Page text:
And the Winners Aren’t…

Who hasn’t weighed in on the Pulitzer committee’s fail­ure to give a fic­tion award this year to either Denis Joh­son (Train Dreams), Karen Rus­sell (Swamp­lan­dia!), or David Fos­ter Wallace’s posthu­mously assem­bled novel The Pale King. There’s an excel­lent piece of report­ing in the HuffPo explain­ing the inner work­ings of the non-decision, Nashville’s Ann Patch­ett (book­seller and occa­sional nov­el­ist) wrote a ter­rific New York Times Op Ed, Time’s Lev Gross­man weighed in, and then both Patch­ett and Gross­man appeared on PBS’s News Hour, their opin­ions adding to the mil­lions who’d either chimed in, offered their own lists of final­ists, exco­ri­ated the cho­sen, bemoaned the over­looked, decon­structed our “prize cul­ture,” touted the jury’s authen­tic­ity, saw it as yet another death knell of publishing’s hot house culture—the dying of its gatekeepers—promising a brighter future when e-books will bring us an ever wider array of tal­ent. But we’ve heard all of this before. It hap­pens every year a winner’s picked.

Still, it’s a downer. If the World Series were only played dur­ing one week in fall and tor­ren­tial rains made games impos­si­ble, it would suck­eth big time. So I’m depressed about it.

Here are my sev­eral cents.

1. It’s extra­or­di­nar­ily hard to write a good book, not to men­tion a great one.

2. It’s unlikely that an extra­or­di­nary book will get the recog­ni­tion it deserves, espe­cially in its day.

Con­sider that none of Don DeLillo’s first five books sold a lick, or that next to no one read Cor­mac McCarthy’s Sut­tree upon its pub­li­ca­tion (a book which took him twenty years to write, mind you, and is a tow­er­ing work of genius). Moby Dick was con­sid­ered a titanic fail­ure after the com­mer­cial suc­cess of Melville’s South Pacific mem­oir, Typee. Emily Dick­in­son was never pub­lished in her life­time. Alice Munro hasn’t won the Nobel Prize. Nor has Haruki Murakami. Or Cor­mac McCarthy, or Philip Roth, or Don DeLillo. DeLillo, by the way, didn’t win a Pulitzer (though he was a final­ist for Under­world). James Salter’s never got­ten a whiff of any of these grand awards, and peo­ple, I’m here to tell you, you’ve never read a book as great as Light Years (if you haven’t read it yet), or A Sport and a Pas­time, or his aston­ish­ing memoir—he calls it a rec­ol­lec­tion—Burn­ing the Days. And there is so much I haven’t read and not included here, not to men­tion hun­dreds of exam­ples I’m leav­ing out.

3. Awards are arbitrary.

In 1961, Walker Percy’s The Movie­goer—a lovely book—won The National Book Award, beat­ing out Yate’s Rev­o­lu­tion­ary Road. Both went on to write many books after­ward, one between peri­ods of clar­ity in the fog of chronic alco­holism, despair, and rel­a­tive anonymity while the other was crowned the post-modern king of South­ern let­ters. In another uni­verse, Yates antic­i­pated Mad Men and Percy only wrote one good book.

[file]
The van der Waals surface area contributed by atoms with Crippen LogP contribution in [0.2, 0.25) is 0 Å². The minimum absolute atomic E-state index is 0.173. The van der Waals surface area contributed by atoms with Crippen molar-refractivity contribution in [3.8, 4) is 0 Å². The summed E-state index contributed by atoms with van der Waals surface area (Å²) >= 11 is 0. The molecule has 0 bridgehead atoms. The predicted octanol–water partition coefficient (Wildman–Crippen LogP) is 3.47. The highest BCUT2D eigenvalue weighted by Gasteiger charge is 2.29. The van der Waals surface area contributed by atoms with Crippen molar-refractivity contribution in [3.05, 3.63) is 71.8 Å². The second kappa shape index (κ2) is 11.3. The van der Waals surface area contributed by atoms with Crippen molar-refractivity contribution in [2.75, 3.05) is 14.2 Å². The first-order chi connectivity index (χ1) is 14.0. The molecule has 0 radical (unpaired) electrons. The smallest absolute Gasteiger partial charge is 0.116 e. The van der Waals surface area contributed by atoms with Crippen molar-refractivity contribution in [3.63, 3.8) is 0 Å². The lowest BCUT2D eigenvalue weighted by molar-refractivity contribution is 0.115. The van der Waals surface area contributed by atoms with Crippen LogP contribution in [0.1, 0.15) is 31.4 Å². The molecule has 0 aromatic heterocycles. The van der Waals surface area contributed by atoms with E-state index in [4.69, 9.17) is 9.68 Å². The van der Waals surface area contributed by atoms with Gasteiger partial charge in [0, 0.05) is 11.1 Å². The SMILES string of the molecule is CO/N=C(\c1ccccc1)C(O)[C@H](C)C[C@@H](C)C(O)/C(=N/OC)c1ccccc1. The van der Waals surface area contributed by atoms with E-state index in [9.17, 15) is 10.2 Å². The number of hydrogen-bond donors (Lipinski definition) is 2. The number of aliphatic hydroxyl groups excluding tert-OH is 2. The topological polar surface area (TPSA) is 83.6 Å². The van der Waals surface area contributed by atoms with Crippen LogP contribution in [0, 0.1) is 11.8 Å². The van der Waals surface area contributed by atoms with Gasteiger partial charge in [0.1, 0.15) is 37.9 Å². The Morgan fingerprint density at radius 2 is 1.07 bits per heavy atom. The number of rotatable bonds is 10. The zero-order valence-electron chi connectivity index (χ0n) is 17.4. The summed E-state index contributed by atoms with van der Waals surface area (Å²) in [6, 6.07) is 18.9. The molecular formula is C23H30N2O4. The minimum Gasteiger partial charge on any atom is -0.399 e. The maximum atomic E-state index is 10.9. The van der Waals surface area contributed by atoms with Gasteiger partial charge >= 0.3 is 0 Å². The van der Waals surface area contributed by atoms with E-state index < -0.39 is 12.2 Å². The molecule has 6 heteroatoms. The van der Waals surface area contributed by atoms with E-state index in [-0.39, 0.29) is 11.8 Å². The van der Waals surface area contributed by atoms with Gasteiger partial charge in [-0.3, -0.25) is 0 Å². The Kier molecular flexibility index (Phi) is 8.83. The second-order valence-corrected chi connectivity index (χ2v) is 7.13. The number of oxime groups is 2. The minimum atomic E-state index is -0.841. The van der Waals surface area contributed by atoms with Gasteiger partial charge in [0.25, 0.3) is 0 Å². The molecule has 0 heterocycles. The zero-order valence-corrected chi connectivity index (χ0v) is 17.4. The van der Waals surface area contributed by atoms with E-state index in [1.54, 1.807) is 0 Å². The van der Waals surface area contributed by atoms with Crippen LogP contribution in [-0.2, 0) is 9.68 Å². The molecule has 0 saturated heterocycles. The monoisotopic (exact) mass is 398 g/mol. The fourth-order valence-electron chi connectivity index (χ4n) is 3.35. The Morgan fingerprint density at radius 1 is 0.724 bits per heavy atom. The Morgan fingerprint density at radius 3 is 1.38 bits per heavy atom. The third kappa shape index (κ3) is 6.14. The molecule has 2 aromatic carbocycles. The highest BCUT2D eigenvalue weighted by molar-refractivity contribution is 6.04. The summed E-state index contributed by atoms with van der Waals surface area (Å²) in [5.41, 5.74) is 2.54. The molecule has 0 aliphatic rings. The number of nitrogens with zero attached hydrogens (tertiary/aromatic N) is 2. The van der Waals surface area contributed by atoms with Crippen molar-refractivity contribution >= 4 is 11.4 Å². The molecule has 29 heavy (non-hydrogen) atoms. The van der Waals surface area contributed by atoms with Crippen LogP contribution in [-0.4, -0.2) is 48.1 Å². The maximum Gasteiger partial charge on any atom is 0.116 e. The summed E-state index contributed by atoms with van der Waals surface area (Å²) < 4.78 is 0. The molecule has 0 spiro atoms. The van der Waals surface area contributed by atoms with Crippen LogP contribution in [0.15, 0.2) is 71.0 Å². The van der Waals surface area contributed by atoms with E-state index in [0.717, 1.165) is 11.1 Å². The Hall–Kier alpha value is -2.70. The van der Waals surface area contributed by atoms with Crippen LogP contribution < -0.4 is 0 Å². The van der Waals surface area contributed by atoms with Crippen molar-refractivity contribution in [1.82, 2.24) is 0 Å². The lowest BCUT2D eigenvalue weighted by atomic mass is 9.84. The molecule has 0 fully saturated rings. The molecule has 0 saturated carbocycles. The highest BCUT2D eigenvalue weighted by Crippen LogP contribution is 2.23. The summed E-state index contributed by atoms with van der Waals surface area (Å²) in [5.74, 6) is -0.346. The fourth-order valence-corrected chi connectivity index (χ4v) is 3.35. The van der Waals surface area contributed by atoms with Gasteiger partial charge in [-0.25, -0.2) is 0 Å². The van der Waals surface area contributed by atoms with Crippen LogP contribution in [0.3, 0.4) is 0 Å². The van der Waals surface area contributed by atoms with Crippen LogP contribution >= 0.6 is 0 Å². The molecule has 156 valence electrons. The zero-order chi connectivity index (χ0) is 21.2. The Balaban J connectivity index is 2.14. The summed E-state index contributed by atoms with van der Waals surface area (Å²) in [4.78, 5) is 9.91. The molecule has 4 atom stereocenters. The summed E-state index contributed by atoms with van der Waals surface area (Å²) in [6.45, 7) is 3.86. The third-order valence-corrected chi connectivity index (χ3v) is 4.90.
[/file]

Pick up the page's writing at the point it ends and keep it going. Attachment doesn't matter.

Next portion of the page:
3a. Luck is blind.

4. Kafka begged Brod to burn his man­u­scripts before his death. Brod did not honor his request. Thus we have the Kafkaesque.

4a. X, the great­est author you’ve never heard of, whose novel, Y, is the great­est novel ever writ­ten, had a friend, Z, who, unlike Brod, hon­ored his friend’s deathbed wish, and burned Y.  Though I’m not cer­tain this has hap­pened, it is highly likely to have occurred.

5. To the win­ner go the spoils.

5a. The three non-winners will divide the non-spoils, i.e., a big bump in sales.

5b. Except for Fos­ter Wal­lace, who is beastly dead.

5c. His novel, I might add, was not completed.

5d. The eas­i­est way to fin­ish a novel is to have some­one else do it for you, whether you’re dead or alive.

5e. A novella is a short novel. A novel is a long narrative.

6. Amer­ica loves winners.

7. Lit­er­a­ture is not a spec­ta­tor sport.

7a. Nei­ther is it an agon or a competition.

8. In the past two weeks there’s been a whole lot of talk about books. A good thing.

9. Less is less, to quote the great Stan­ley Elkin, more is more, and enough is enough.

10. Nobody likes a list that ends on 9.

Unfor­tu­nately, the sub­se­quent din has, to a degree, crowded out the final­ists’ achieve­ment, which is get­ting to this penul­ti­mate stage. No small feat when you con­sider the excel­lence and luck required just to make it through the jury’s win­now­ing. It was telling—in no way the fault of Patch­ett or Gross­man, but dur­ing the News Hour inter­view cer­tainly telling—that only at the end of the story were the final­ists finally men­tioned, yet another way this cacoph­o­nous world of instan­ta­neous response and com­ment blares over art, which, more often than not, is slowly pro­duced and is also to be con­sumed thus.

And the Win­ner Isn’t…Novak Djokovic